Back in the 1960s, a group of House Republicans was guided by the axiom “Procedure is substance; process is policy.” The Young Turks recognized that those who make the rules control the policy outcomes.
They therefore set out to change Congress to give the minority party more influence in policymaking. The minor victories they eventually achieved in the early 1970s — abolishing proxy voting in committees and increasing minority committee staff — were reversed at the beginning of the next Congress by majority Democrats in adopting House rules.
In recent times that process/policy axiom has produced a corollary: Process is policy except when it is used to delegate, divert and delay tough policy choices. Nowhere has this become more evident than in Congress’ struggles over the past several years to bring spending under control.
The era of budgetary constraints that dawned in the 1980s prompted Congress to devise ingenious new ways to address the problem without taking direct heat for the consequences. One early example that succeeded, at least on its face, was the 1982 National Commission on Social Security Reform, aka the Greenspan commission. The 15-member commission headed by Alan Greenspan, which included seven members of Congress, was created to save the system from imminent bankruptcy. Despite the urgency of the problem and clout of the commissioners, the body remained deadlocked in overtime and was only saved by a “gang of nine” (six commissioners and three presidential aides) meeting secretly at the home of White House Chief of Staff James A. Baker III.
The Baker gang’s recommendations were embraced by a grateful commission in January 1983, blessed by President Ronald Reagan and Speaker Thomas P. O’Neill Jr. and enacted by Congress. (An additional amendment offered by non-commission-member Rep. J.J. Pickle of Texas to extend the retirement age for benefits to 67 in 2027 proved to be the most significant cost savings provision in the entire act.)
Two other process models emerged in the 1980s. One was a device for achieving across-the-board spending cuts called the sequester. It was first introduced in 1981 by Texas Democratic Reps. Jim Wright and Phil Gramm as an action-forcing mechanism to get Congress to reduce the deficit through spending cuts. It was eventually enacted in 1985 as the Balanced Budget and Emergency Deficit Control Act (aka Gramm-Rudman-Hollings) in a bill to raise the national debt limit.
The act provided for a glide path to a balanced budget over five years by reaching specified deficit targets each year. The plan was abandoned in 1990 when the deficit targets proved inadequate. It was replaced by a system of statutory spending caps, but with the sequester mechanism still available if the caps were exceeded.
The other process model, championed by Texas Republican Rep. Dick Armey in 1987, provided for short-term, independent citizen commissions to recommend what domestic military bases should be closed. The Defense Base Closure and Realignment Act of 1988 provided for an all-or-nothing approach by which Congress could only approve or disapprove the entire package of recommended base closures. Failure to act allowed the closures to take effect.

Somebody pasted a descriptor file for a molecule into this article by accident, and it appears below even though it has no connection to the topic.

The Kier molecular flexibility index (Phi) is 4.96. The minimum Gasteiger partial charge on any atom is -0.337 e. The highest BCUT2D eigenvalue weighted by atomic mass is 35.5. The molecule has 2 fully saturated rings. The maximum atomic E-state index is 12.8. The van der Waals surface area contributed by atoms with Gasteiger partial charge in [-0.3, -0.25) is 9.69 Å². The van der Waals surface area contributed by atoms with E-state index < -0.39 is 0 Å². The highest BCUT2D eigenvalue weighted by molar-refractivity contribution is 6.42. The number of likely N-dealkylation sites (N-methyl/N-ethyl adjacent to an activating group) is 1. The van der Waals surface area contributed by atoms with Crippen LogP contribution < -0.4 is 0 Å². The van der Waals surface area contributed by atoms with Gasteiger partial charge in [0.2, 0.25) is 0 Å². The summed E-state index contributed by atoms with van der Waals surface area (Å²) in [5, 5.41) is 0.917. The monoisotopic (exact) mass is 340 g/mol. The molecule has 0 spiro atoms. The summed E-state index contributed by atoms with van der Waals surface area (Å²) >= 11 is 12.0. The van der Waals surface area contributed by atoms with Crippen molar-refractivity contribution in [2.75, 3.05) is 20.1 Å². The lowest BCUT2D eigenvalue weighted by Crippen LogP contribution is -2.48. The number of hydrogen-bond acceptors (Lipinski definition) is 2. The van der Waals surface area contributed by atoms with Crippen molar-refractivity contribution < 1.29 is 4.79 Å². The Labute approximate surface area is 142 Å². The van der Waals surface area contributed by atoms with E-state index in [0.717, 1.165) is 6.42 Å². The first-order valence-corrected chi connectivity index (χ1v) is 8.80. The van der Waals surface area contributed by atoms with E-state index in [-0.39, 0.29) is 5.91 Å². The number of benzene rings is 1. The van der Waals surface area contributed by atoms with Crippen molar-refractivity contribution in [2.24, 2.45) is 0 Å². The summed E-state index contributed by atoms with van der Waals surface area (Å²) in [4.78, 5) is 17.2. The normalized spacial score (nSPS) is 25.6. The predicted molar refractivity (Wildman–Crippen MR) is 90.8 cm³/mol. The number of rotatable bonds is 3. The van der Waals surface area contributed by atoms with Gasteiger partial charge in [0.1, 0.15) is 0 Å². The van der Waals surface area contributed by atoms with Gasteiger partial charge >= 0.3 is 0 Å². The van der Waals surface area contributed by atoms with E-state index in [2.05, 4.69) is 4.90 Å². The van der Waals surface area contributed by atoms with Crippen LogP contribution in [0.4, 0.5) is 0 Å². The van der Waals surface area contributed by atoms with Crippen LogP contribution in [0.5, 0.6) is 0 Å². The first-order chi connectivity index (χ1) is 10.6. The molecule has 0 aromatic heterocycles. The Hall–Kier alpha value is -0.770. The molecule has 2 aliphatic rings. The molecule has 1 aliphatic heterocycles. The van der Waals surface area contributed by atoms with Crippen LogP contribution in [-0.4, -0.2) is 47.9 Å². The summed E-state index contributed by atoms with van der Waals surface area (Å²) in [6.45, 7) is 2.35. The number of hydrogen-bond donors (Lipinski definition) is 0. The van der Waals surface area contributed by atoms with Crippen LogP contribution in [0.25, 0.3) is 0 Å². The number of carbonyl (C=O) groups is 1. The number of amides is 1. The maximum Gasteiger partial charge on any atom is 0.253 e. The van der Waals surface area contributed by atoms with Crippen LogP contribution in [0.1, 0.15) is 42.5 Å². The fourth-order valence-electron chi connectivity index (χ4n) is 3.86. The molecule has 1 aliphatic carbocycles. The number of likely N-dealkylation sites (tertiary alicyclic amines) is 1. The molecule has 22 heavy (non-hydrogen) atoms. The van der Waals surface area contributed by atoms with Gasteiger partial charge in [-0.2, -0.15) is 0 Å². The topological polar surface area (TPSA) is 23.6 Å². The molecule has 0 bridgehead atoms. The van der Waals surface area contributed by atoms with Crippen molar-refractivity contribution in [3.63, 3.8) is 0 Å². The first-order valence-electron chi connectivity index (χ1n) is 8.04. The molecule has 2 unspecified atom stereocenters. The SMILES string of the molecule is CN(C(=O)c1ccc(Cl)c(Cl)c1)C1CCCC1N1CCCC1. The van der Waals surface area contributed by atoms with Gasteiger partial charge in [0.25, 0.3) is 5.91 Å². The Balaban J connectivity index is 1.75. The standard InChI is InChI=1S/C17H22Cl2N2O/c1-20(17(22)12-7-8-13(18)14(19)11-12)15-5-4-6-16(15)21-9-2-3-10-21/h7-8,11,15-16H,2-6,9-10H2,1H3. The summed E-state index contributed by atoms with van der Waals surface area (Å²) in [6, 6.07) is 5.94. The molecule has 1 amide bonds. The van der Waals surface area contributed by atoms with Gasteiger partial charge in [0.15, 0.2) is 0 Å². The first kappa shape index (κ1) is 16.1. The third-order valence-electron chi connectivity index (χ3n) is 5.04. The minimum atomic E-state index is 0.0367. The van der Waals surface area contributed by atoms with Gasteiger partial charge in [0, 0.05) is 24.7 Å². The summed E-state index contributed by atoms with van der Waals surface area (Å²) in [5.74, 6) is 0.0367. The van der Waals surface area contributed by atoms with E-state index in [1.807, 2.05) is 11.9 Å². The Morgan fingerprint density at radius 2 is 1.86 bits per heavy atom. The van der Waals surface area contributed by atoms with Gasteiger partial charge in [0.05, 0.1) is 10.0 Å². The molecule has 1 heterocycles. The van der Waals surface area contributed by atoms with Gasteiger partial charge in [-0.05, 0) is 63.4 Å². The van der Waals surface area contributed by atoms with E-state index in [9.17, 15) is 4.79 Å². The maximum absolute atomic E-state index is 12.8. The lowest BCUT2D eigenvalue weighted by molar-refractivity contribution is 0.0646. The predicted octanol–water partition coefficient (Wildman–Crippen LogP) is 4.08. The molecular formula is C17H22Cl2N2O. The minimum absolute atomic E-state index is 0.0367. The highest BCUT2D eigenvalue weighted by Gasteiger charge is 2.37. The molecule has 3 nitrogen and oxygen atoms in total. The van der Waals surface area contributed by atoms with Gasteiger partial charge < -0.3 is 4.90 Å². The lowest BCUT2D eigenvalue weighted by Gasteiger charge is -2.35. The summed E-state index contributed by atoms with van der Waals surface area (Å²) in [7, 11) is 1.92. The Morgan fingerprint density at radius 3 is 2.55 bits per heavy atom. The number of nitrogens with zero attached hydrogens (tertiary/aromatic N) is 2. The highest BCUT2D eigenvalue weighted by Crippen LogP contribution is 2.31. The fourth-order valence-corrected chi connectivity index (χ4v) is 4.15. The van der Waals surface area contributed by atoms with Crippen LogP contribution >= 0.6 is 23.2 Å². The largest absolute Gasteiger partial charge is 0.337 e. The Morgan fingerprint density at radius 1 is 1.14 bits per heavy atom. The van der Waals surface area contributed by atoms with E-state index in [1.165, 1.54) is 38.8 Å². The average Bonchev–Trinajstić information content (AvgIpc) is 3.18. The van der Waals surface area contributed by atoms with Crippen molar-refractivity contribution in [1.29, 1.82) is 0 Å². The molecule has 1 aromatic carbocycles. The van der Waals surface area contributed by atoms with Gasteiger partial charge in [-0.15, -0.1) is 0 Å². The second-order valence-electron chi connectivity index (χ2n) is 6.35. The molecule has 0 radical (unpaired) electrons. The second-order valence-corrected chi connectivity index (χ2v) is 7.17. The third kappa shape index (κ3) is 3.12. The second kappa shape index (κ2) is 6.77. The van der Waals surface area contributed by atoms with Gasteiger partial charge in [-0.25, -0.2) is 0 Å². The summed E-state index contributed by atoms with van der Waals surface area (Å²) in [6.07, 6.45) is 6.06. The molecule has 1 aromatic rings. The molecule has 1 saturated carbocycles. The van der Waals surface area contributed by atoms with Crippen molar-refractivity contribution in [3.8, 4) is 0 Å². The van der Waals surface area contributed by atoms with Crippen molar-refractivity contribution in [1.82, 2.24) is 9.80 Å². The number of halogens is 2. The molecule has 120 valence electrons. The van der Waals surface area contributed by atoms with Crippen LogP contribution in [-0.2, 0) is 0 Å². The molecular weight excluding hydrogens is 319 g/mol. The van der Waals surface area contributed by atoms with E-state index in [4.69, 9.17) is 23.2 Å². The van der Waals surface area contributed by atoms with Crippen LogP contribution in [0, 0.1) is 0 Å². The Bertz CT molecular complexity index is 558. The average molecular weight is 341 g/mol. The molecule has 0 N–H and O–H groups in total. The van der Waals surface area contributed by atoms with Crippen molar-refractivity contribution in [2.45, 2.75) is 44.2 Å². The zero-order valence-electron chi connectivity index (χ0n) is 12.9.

Because each of the three models were reputedly successful, we have seen them employed in various ways in recent rounds of deficit reduction efforts, but without success. In 2009 Sens. Kent Conrad, D-N.D., and Judd Gregg, R-N.H., introduced a bipartisan bill calling for a deficit reduction commission composed of both members of Congress and private citizens. Its recommendations would be put to an up-or-down vote in Congress. The proposal was rejected in January 2010 by seven votes when seven of the original Senate Republican sponsors voted against it.
That led President Barack Obama to issue an executive order in February creating an 18-member deficit reduction commission that included 12 members of Congress. Popularly known as the Bowles-Simpson Commission after former Clinton White House Chief of Staff Erskine Bowles and former Sen. Alan K. Simpson, R-Wyo., the commission’s final recommendation garnered 11 votes in support but could not muster the requisite 14 votes to make a formal recommendation to Congress.
We saw a variation on the theme in August 2011 with the appointment of a Joint Committee on Deficit Reduction stemming from the debt limit imbroglio. It also failed to produce a final report for an up-or-down vote. One thing that has remained constant throughout has been the threat of the sequester if Congress does not act.
Next month Congress will face the twin peaks (or is it a double bluff?) of a debt limit breach and sequester chop. Once again, leaders are floundering for an exit strategy from this puzzle palace of fun-house mirrors reflecting infinite images of cliffs, peaks, bluffs and guillotines.
Perhaps the time has come to set aside the process gimmicks and return to real problem-solving through collective deliberation. Congressional leaders are not magicians and should not be expected to repeatedly pull off debt- defying feats. Members should stop complaining about the lack of leadership in Congress and at the White House and start acting like legislators.
Don Wolfensberger is a senior scholar at the Woodrow Wilson Center, a resident scholar at the Bipartisan Policy Center and former staff director of the House Rules Committee.
On January 3, Sen. Kirsten Gillibrand, D-N.Y., raises her right hand as her son Henry messes up her hair while Vice President Joseph R. Biden Jr., delivers the ceremonial swearing-in in the Old Senate Chamber. Gillibrand's other son Theodore, lower right, looks on.
Each year since 1990, CQ Roll Call has reviewed the financial disclosures of all 541 senators, representatives and delegates to determine the 50 richest members of Congress. This year's report, derived from forms covering the calendar year 2012, shows it took a net worth of $6.67 million to crack the exclusive club.